This article was developed by the editors of Cadalyst, a magazine and web site devoted to providing software and hardware information, advice, and tips for CAD managers and users. It is published here with permission of the publisher.
If your company is considering the deployment of new CAD tools, doesn’t it make sense to test the software thoroughly before pushing it to the entire company? Of course! But how, exactly, should you carry out such testing?
In this whitepaper, I’ll lay out my best practices for software trials — a step-by-step list of how to ensure a thorough, controlled, successful test process. Think of the trial deployment as a dress rehearsal for the eventual real-world implementation you’ll perform, and you’ll be amazed how much you’ll learn. Let’s get started.
Step 1: Set Up a Trial Infrastructure
If you’re going to the trouble of doing a software trial, then don’t just test the software itself; test everything related to running the software. Use the same network systems, directories, and standards you’ll use in production mode and you’ll not only debug the software — you’ll also emulate its actual working environment.
To build the trial infrastructure, you’ll need to do the following, at minimum:
Acquire software trial versions or licenses.
Create required network folders and set up correct permissions.
Organize standards-related files, such as templates, families, content libraries, and so forth.
Outline filing/project directories.
Compile training materials to support yourself and your users.
Because the software will be in trial mode, it will be impossible to set up everything perfectly the first time — you’re sure to experience glitches and problems as you test — but now you can get the software up to production standards quickly.
Step 2: Establish a Proving Ground
Aircraft design companies use proving ground to test designs in real-world conditions before ever delivering an aircraft to a customer. The proving ground concept supports rapid but extensive testing in a controlled environment, where engineers can catch errors early as well as update the design easily as they receive feedback from test pilots.
In a CAD context, the proving ground is simply a group of test users — I call them test pilots — who put new software through a controlled barrage of testing to find out which key features to pursue, what works and what doesn’t. I view the proving ground as more than a place to purposely crash and debug the software; rather, it’s a means to verify installation deployments, change standard work processes, update standards, devise training strategies, and maximize user comprehension. In short, it’s the place to battle-test new software and get it ready to implement. Ultimately, if the trial software doesn’t meet your company’s needs, the proving ground is the ideal place to figure that out instead of presiding over a failed trial that involved many more users.
Step 3: Identify Your Test Pilots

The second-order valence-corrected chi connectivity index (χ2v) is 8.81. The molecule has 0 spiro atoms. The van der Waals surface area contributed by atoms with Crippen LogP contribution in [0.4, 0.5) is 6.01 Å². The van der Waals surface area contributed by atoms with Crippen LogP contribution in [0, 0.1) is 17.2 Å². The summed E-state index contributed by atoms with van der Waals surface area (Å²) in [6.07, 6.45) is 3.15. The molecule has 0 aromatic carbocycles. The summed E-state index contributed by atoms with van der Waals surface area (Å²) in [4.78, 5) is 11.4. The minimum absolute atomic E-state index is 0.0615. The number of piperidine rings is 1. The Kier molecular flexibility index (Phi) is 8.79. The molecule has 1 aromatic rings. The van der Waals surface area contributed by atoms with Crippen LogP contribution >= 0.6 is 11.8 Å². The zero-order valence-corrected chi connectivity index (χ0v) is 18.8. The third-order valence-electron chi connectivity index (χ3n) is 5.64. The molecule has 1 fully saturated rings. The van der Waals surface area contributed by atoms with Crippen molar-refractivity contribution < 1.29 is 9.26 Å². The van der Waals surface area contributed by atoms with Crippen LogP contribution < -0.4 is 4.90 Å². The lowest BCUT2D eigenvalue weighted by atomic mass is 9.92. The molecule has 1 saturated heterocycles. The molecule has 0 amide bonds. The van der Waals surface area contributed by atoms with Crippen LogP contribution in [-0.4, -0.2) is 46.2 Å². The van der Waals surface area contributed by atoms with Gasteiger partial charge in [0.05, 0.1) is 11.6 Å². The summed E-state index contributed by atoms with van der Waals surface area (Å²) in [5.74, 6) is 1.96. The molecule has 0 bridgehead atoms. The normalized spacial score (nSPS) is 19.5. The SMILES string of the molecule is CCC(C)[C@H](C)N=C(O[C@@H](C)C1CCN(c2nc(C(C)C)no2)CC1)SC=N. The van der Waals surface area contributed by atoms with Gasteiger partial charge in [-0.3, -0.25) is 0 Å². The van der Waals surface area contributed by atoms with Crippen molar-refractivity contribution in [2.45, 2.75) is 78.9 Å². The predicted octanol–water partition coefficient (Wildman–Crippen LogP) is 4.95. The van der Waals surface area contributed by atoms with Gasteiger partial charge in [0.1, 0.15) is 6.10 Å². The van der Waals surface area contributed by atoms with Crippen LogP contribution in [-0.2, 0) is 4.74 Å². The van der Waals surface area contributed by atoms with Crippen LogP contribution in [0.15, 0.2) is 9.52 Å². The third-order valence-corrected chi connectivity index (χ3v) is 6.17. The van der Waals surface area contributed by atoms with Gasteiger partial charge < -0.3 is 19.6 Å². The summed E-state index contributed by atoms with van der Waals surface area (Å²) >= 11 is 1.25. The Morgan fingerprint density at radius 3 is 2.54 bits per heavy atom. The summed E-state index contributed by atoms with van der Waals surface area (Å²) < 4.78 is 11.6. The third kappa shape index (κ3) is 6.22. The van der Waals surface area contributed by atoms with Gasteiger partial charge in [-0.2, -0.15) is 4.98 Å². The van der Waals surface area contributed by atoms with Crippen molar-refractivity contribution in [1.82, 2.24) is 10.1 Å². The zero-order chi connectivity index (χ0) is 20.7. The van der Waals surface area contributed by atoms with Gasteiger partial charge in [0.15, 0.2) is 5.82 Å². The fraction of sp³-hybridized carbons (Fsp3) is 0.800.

The proving ground will only be as good as the test pilots you recruit. These users must possess the following traits to be successful test pilots:
strong desire to learn new software
calm under pressure
ability to communicate problems clearly
perseverance, good follow through
Software test pilots are a special breed of user who realize they’ll be trying out new tools that will present challenges, possibly even crash, yet are still excited to be a part of the process to prepare the software for production.
Give me a few test pilots with these attributes and I promise I’ll be able to evaluate new CAD software and make it work. Without these test pilots, I’ll have to release new software to my general user population, which likely will panic when confronted with anything that doesn’t work perfectly the first time. Does that latter scenario sound familiar to you?
Admit it: You already know who your test pilots are, don’t you?
Note: Many CAD managers, especially in smaller firms, might be tempted to serve as the solo test pilot for a software trial. I recommend against this practice unless it’s your only reasonable option. Having the perspective of at least one other user is invaluable in uncovering problems with software before you deploy it for production.
Step 4: Create an Isolated Production Environment
Your test pilots should receive any software and customized setup on their machines configured in a way that they can always revert to standard CAD tools if project demands dictate. (Think of this as the ejector seat that allows them to escape the new CAD tool if a project crash is imminent.)
Further, isolate the proving ground so you only have a select number of projects that are using experimental software. The goal is to prove new software on a working project but to keep the risk profile low in the event of data corruption, version conflicts, or other unforeseen difficulties.
Finally, set up the proving ground to deliver new software exactly as it would work in a production environment so you can debug the installation files and network concurrently with software debugging.
Step 5: Interview Your Test Pilots
Check in with your test pilots as they evaluate the trial software, and be ready to learn from their experiences. Always ask the following:
What problems did you have?
Which symptoms did you notice as errors occurred?
What was confusing and what worked well?
What would make the software easier to use?